The FBI combed the brown hillside below Cal Poly's dorms and painted "P" on Wednesday as members of the evidence response team searched for anything that would lead them to Kristin Smart, who vanished 20 years ago.

Smart was last seen alive on May 25, 1996, when she was standing just steps from her dorm at Muir Hall, which sits below the hillside that the FBI is excavating for human remains. 

"The FBI started digging in full force this morning," Sheriff's Department spokesman Tony Cipolla said Wednesday morning. "There are three areas of interest, and they are at the first location."

Cipolla said the FBI has backhoes, end loaders and teams of individuals hand-sifting the dirt in an effort to find any evidence related to Smart or her disappearance.

On Tuesday, San Luis Obispo County Sheriff Ian Parkinson said a lead was developed over the last two years strongly suggesting Smart may be buried on the hillside near the "P," painted stones shaped into the letter. 

The Sheriff's Department brought in specially trained cadaver dogs earlier this year as it worked the lead. Those dogs, which are trained to detect aged human decomposition, keyed in on several locations in the county, including the hillside at Cal Poly. Parkinson declined to disclose the other locations Tuesday.

The Smart family declined to speak directly to the media but released a statement Wednesday that, in part, said they are encouraged and hopeful by the new developments in the case.

"We have been hoping, praying and waiting for the last 20 years for the return of our daughter," said Denise Smart, Kristin's mother. "And while the road has been difficult beyond words, our hopes were rekindled when Sheriff Parkinson took office."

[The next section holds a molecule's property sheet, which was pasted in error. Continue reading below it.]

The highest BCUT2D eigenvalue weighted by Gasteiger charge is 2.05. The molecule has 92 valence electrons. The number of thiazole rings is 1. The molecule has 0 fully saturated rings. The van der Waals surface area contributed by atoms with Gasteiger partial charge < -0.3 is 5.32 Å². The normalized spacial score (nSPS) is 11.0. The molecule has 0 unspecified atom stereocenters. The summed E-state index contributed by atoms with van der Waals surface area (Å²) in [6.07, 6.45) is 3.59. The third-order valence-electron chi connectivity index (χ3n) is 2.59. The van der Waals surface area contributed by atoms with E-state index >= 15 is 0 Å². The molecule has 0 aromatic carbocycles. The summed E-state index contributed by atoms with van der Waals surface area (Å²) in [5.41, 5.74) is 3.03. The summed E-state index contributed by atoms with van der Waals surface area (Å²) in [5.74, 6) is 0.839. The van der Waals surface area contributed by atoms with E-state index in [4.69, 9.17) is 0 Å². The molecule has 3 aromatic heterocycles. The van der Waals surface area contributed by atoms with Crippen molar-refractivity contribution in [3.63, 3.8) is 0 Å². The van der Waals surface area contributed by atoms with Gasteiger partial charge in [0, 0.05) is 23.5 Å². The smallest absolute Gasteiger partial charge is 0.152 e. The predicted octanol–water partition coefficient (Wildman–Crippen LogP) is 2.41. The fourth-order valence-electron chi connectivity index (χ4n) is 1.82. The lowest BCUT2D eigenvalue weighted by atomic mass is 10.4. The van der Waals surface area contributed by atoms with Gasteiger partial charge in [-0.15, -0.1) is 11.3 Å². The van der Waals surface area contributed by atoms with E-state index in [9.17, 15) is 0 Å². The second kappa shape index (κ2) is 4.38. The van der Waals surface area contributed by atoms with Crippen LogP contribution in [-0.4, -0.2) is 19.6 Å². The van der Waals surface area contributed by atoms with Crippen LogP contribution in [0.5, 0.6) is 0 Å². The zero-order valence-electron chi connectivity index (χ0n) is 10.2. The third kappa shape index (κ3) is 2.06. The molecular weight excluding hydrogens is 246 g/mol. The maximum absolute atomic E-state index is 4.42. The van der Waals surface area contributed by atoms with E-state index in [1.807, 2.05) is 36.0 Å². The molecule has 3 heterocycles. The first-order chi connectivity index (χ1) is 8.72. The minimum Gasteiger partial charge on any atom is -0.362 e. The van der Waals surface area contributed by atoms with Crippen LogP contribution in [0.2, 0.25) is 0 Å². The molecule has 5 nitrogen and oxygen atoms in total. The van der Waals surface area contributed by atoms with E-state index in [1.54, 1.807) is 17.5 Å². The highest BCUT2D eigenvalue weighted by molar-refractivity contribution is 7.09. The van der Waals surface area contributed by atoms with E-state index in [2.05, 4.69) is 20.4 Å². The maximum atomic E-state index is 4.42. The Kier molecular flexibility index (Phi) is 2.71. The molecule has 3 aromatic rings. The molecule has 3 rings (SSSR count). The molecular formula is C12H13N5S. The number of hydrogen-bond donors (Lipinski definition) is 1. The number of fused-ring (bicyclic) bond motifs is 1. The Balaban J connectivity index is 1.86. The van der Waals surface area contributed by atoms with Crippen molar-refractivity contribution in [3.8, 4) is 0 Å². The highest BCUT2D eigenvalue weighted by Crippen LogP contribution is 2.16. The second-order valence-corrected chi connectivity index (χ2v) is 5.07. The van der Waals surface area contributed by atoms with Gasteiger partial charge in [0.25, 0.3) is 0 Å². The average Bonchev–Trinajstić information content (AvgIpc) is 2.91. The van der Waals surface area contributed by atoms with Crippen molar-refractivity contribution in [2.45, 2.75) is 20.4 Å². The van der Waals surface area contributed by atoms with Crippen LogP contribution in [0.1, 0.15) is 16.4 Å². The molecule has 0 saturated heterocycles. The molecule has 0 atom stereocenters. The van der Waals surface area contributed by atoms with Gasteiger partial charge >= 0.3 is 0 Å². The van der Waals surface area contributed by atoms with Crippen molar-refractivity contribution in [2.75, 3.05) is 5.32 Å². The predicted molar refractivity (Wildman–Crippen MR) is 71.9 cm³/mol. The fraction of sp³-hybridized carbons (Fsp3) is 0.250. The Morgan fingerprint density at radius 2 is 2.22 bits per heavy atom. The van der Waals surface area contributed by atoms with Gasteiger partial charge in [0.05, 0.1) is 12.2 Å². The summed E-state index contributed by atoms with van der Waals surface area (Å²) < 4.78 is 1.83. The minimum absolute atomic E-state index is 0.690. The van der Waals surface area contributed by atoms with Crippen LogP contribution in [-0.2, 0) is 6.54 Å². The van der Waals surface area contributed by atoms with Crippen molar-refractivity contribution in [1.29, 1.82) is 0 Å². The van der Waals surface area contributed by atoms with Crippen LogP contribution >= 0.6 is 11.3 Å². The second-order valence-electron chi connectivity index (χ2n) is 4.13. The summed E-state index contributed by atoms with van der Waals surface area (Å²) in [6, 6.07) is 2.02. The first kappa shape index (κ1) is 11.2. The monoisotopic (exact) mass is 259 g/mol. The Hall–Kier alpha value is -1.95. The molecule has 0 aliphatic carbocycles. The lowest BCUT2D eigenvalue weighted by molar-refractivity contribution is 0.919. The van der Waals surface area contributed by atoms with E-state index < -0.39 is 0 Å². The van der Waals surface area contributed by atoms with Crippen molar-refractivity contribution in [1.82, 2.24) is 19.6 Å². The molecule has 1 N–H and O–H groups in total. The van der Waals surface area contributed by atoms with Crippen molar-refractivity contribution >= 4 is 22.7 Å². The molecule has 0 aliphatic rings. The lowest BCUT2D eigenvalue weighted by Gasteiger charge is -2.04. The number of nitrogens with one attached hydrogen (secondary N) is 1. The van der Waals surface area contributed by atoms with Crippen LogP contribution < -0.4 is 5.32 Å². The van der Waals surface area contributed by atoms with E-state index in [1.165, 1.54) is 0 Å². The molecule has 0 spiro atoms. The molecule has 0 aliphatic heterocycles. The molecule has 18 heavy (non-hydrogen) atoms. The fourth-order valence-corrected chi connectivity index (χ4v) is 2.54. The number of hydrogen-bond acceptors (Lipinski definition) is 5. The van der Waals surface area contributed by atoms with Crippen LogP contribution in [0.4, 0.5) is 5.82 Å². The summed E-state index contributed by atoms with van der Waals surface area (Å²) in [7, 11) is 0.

She added, "We are mindful that with or without the hoped-for results from this week's efforts, we are now on a path that will bring our family peace and comfort."

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Cipolla said Wednesday no other locations currently are being excavated, as law enforcement is focusing all of its efforts on the Cal Poly sites. However, if nothing is discovered at the campus, those other sites likely will be investigated in the future.

"This was a massive undertaking," he said, adding the FBI expects to be finished with the dig Friday, which he called a "buffer day." 

If the dig shuts down as planned Friday depends on whether any evidence is recovered during the search, Cipolla said.

Dennis Mahon, a close family friend who has been involved in helping search for Smart since the beginning, said if the FBI's dig yields no evidence, he and others plan to aggressively push law enforcement to dig up the entire backyard of a home Paul Flores' mother, Susan Flores, owns in the Village of Arroyo Grande. 

No charges ever have been filed in the case; however, the Sheriff's Department has considered Flores, a 1995 Arroyo Grande High School graduate, a person of interest from the beginning. He was the last person seen with Smart. 

"Kristin has long deserved the attention, effort and respect that Sheriff Parkinson, his department, the FBI, the district attorney and Cal Poly are giving to her recovery and our quest for justice," Denise Smart said. "We are confident that the ‘person of interest’ will soon be held accountable for taking her life and harboring her remains for over 20 years."

Crews were expected to work the dig site until sundown and resume efforts at 7 a.m. Thursday.

The entire Cal Poly campus was searched after Smart went missing, but her body was never found. She was declared legally dead in 2002.

April Charlton writes for Lee Central Coast Newspapers. Follow her on Twitter@WordsDawn